From Walk To Workout

Just getting back into fitness? We talked to Forte Fitness Trainer Matthew Walters about simple ways to turn a walk into a full-fledged workout. Don’t miss these tips!

 Add weight.

Increase the intensity of your walk by adding weight for resistance. Incorporate dumbbells if you have them at home, but don’t stop there. “Go just a little bit heavier so you have that muscle-building stimulus added to the workout,” says Walters.

Another tip? Reduce the amount of time and distance you walk, and add even more weight. “Heavier weights will make the walk more of a loaded carry,” Walters explains.

Another weight-adding option is to carry a heavy backpack or wear a weighted vest. “Adding some kind of external resistance is a great way to get you huffing and puffing,” Walters adds. “It will build muscle and burn fat at a faster rate.

 Incorporate interval training. 

If walking is your go-to exercise, don’t forget to switch it up. Walk slowly for a period of time, change up your speed to that of a brisk pace, and then switch back to slow walking. “Interval training promotes fat loss in a much more efficient way than steady cardio,” says Walters. “Intervals train your body to become more efficient at a higher rate, and your body has to adapt to that heart rate to slow back down to a walking or resting pace.” The result is the same cardiovascular benefits in a shorter amount of time. “Don’t get stuck in one routine, because your body is going to adapt pretty quickly,” Walters says. “Try to increase the intensity of your walk week-to-week and even day-to-day.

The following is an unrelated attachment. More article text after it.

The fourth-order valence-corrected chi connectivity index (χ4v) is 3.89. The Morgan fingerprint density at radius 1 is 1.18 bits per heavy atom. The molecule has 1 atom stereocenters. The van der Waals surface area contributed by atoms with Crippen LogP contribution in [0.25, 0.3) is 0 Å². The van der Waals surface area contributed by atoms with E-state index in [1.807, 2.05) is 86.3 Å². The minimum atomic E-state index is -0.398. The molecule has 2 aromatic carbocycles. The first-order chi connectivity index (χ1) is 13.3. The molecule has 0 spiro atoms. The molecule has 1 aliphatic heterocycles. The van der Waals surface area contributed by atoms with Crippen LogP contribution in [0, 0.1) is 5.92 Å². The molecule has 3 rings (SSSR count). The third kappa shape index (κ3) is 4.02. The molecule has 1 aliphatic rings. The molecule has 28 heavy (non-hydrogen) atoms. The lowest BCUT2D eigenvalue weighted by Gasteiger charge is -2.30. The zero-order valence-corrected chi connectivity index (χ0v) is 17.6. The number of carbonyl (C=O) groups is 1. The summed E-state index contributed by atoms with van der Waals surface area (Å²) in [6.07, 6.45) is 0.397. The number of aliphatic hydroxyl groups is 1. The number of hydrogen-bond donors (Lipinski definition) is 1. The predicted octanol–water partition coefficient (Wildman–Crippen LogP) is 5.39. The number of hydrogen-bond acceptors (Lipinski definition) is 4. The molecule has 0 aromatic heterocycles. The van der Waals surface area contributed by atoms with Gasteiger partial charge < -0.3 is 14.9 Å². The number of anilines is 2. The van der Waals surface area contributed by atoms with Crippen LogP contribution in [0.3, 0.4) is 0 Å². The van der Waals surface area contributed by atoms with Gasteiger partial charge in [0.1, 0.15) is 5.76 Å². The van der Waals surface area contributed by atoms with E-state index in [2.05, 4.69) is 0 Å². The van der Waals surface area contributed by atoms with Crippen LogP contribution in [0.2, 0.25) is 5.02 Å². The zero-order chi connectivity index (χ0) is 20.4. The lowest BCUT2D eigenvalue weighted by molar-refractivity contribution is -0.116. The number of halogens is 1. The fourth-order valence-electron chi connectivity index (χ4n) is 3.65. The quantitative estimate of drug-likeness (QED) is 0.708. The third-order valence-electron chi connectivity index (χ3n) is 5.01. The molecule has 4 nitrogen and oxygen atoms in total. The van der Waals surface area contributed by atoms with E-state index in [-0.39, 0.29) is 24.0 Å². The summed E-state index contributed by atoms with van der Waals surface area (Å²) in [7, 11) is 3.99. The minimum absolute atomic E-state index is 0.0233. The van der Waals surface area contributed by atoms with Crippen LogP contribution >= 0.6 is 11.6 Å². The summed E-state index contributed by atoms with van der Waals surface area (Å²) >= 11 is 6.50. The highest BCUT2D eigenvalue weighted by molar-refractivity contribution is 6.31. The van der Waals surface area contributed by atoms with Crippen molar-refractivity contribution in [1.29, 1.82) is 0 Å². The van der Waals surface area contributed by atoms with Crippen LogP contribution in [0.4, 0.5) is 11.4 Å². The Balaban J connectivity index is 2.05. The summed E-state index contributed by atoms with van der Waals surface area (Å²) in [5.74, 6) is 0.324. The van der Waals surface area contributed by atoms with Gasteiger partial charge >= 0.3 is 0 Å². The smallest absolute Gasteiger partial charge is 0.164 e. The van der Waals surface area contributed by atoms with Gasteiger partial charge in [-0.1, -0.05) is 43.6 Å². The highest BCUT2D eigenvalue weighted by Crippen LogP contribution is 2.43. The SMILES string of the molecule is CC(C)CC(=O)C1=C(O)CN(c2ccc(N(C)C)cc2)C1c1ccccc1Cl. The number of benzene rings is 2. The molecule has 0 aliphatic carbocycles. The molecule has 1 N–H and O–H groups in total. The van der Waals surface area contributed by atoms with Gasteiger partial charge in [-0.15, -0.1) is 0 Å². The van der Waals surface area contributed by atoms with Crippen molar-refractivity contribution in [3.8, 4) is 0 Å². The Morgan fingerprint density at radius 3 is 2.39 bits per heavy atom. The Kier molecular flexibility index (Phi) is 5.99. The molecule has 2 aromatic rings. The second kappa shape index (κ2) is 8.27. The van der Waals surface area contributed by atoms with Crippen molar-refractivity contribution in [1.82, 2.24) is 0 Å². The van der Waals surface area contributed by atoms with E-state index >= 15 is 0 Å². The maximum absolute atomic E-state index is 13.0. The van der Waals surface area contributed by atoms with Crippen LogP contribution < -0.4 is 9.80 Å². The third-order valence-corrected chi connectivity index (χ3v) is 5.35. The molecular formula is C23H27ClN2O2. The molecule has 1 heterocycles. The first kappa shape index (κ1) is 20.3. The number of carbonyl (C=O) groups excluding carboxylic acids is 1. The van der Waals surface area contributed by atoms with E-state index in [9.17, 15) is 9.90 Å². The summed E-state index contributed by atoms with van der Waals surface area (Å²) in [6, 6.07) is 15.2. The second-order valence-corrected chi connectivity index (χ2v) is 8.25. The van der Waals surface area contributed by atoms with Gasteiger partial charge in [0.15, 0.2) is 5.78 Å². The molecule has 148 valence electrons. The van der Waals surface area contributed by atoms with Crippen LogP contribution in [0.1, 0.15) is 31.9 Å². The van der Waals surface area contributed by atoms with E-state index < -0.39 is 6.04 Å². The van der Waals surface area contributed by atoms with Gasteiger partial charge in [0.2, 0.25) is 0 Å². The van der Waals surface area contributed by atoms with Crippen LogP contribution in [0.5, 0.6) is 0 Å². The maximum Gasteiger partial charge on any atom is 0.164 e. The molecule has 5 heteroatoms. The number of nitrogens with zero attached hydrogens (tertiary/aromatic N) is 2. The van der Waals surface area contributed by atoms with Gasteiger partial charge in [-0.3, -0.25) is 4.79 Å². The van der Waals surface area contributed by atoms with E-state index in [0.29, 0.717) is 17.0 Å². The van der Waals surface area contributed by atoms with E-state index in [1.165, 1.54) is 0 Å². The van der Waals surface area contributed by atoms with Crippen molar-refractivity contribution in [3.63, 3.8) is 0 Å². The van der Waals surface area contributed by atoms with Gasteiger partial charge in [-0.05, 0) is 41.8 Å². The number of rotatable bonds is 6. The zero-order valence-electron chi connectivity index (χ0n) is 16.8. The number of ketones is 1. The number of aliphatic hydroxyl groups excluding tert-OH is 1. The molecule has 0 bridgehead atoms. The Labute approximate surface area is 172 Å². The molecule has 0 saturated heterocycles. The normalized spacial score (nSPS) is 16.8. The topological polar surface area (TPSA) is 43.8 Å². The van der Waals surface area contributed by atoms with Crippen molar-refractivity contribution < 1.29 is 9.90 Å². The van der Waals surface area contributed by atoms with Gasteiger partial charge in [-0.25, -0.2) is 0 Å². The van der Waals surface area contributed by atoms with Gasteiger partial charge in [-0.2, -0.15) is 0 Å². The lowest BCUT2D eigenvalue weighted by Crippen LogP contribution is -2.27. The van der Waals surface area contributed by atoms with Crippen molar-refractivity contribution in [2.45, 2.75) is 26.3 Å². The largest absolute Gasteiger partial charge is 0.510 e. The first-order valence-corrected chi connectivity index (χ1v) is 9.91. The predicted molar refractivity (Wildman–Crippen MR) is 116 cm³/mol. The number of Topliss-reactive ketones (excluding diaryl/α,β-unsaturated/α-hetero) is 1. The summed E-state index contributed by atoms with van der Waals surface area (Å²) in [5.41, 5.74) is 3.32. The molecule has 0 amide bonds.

Don’t forget to use your arms.

The more you flex, the better, so don’t forget to use your upper body when you’re walking without weights. According to Walters, you should maintain a 90-degree angle with your elbows, and add in motion with your shoulder joints. Try to keep your elbows in fairly tight to your torso. “Once you get the arms moving, you’re going to move a little bit faster,” Walters says.

 Consider walking in water.  

With colder days around the corner, water walking might not be an option for a while. But for those with access to an indoor pool, consider taking your workout to the water. “If you have the ability to walk, run, or get your knees up in any aquatic surface, that’s great,” says Walters. Water provides added resistance, giving your muscles an extra workout and reducing strain on joints.

 Get outside.

If walking inside on the treadmill is your only option – go for it.  But, according to Walters, you’ll gain more by stepping out your front door. “You’ll benefit from being outside, interacting with different elements, and getting fresh air and a direct source of vitamin D,” says Walters. While elevation and speed can be adjusted on the treadmill, pushing yourself to walk outside can expose you to rugged trails and hills, which add resistance and get your heart pumping. Plus, being outside is great for boosting your overall mood.

 

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